Happy Mother’s Day! Like most people, we so enjoy showering love on our moms on Mother’s Day. But holidays and birthdays bring up a bit of hesitancy these days since we adopted our frugal living lifestyle on January 1st of this year. Society says we’re obligated to give gifts, and we love to shower our loved ones with gifts. But we’re also on a super-strict budget, and have to find ways to be creative about gift-giving if we’re ever going to get out of our massive hole of debt.
So this year for Mother’s Day, we decided to fix our moms a nice meal, and forego the gifts. Our original plan was to pick them each up a nice card as I shopped at the local Walmart, where prices are generally cheaper.
I browsed through the greeting card section. I found a couple of really nice cards that expressed the sentiment of love we feel for our moms: $4.97 and $4.99, respectively.
Ok…… on to plan “B”. I found some so-so cards that really could’ve used a bit more creativity but would do. Cost? $4.97.
I couldn’t even find a crummy card for less than $5, much less a nice one!!!
Then, decision time and the conversation that I always have with myself followed:
Is it worth it? Yes, it’s worth it. We love our moms and want them to know it.
Is it a smart spend? Absolutely not! $15 for cards (2 moms and a stepmom who is also the best, like our “real” moms) We are seriously in debt here!!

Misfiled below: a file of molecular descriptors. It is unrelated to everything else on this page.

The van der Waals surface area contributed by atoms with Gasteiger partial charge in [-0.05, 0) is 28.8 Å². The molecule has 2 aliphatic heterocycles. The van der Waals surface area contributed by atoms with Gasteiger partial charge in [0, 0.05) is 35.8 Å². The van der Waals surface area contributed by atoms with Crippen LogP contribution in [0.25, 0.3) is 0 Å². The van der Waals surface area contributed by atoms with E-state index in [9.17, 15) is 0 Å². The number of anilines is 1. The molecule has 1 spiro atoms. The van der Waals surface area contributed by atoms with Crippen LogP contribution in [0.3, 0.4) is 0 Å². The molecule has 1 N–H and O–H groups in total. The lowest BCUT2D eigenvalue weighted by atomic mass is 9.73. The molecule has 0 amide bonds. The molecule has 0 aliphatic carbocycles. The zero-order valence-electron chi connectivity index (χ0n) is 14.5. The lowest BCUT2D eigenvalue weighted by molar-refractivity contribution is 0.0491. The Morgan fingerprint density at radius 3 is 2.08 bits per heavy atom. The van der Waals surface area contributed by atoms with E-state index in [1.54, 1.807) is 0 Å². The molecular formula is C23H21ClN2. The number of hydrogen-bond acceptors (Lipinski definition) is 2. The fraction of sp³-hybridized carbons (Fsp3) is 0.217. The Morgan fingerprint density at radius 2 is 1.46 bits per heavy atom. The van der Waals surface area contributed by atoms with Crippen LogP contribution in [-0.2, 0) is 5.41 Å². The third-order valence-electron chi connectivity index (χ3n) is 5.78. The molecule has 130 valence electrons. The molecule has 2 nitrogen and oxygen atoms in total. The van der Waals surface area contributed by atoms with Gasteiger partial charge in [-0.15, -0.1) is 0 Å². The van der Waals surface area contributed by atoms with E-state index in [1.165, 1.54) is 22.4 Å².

Is there another way we can show our moms we love them? Yes, a million other ways that don’t include $5 for a card that will be read and then sit in a drawer or thrown away, only to likely be never looked at again.
Don’t get me wrong: I’m not against greeting cards in general. If we didn’t have a massive debt-to-income ratio right now and an ungodly amount of debt, we would’ve spent that money in a New York minute. But we do have debt – lots of it.
And buying those cards would’ve been living above our means in a way. If you’re in a situation like ours, where you’ve got lots of consumer and other debt, you’re living dangerously. A layoff, illness or other situation could bring your house of financial cards tumbling down real quick, leading to all other sorts of trouble.
Don’t deceive yourself and say “It’s only $10”, or $15, or $50. Because it’s more than that. It’s one more hour, day, week that you’ve got to spend under the burden of other people choosing where you work and what you do and don’t do. And you deserve better.
In the end, we opted for homemade cards and the meal. We got to share a nice meal with them, some talking and laughing time, some cherished time with our moms that was absolutely wonderful.
And we “earned” $15 toward getting out of debt and building our wealth. And that choice will allow us to sooner be in a place where we can choose to spend more time with our loved ones.